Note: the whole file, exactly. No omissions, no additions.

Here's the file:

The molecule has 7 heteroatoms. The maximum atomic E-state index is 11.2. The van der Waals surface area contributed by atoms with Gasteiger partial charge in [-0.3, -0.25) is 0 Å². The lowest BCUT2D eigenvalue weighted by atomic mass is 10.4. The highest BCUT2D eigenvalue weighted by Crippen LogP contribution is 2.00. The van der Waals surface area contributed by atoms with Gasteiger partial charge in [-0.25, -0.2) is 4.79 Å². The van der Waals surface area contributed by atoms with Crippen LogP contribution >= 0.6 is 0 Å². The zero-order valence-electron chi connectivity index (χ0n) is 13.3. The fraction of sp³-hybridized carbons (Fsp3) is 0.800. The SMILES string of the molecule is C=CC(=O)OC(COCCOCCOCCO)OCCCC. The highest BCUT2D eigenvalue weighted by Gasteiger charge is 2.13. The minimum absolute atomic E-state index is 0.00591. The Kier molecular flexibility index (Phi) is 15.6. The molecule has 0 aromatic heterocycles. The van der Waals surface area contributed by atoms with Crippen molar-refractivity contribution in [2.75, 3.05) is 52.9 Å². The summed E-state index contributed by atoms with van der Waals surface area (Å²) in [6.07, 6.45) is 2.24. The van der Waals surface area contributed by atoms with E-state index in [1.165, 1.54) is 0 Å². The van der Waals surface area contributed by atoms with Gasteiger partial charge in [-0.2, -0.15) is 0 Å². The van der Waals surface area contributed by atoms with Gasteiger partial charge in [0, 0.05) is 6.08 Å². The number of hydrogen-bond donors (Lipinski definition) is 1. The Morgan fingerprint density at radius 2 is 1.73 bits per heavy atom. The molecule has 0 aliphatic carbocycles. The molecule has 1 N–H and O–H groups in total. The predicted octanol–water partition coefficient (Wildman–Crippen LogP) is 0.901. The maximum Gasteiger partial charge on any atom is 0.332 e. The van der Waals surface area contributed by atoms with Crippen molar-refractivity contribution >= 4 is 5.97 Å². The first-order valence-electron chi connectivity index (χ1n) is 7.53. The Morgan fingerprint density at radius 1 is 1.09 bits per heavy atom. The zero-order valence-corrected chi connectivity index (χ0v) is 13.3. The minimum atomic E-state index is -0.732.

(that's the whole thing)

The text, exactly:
The molecule has 7 heteroatoms. The maximum atomic E-state index is 11.2. The van der Waals surface area contributed by atoms with Gasteiger partial charge in [-0.3, -0.25) is 0 Å². The lowest BCUT2D eigenvalue weighted by atomic mass is 10.4. The highest BCUT2D eigenvalue weighted by Crippen LogP contribution is 2.00. The van der Waals surface area contributed by atoms with Gasteiger partial charge in [-0.25, -0.2) is 4.79 Å². The van der Waals surface area contributed by atoms with Crippen LogP contribution >= 0.6 is 0 Å². The zero-order valence-electron chi connectivity index (χ0n) is 13.3. The fraction of sp³-hybridized carbons (Fsp3) is 0.800. The SMILES string of the molecule is C=CC(=O)OC(COCCOCCOCCO)OCCCC. The highest BCUT2D eigenvalue weighted by Gasteiger charge is 2.13. The minimum absolute atomic E-state index is 0.00591. The Kier molecular flexibility index (Phi) is 15.6. The molecule has 0 aromatic heterocycles. The van der Waals surface area contributed by atoms with Crippen molar-refractivity contribution in [2.75, 3.05) is 52.9 Å². The summed E-state index contributed by atoms with van der Waals surface area (Å²) in [6.07, 6.45) is 2.24. The van der Waals surface area contributed by atoms with E-state index in [1.165, 1.54) is 0 Å². The van der Waals surface area contributed by atoms with Gasteiger partial charge in [-0.2, -0.15) is 0 Å². The van der Waals surface area contributed by atoms with Gasteiger partial charge in [0, 0.05) is 6.08 Å². The number of hydrogen-bond donors (Lipinski definition) is 1. The Morgan fingerprint density at radius 2 is 1.73 bits per heavy atom. The molecule has 0 aliphatic carbocycles. The molecule has 1 N–H and O–H groups in total. The predicted octanol–water partition coefficient (Wildman–Crippen LogP) is 0.901. The maximum Gasteiger partial charge on any atom is 0.332 e. The van der Waals surface area contributed by atoms with Crippen molar-refractivity contribution >= 4 is 5.97 Å². The first-order valence-electron chi connectivity index (χ1n) is 7.53. The Morgan fingerprint density at radius 1 is 1.09 bits per heavy atom. The zero-order valence-corrected chi connectivity index (χ0v) is 13.3. The minimum atomic E-state index is -0.732.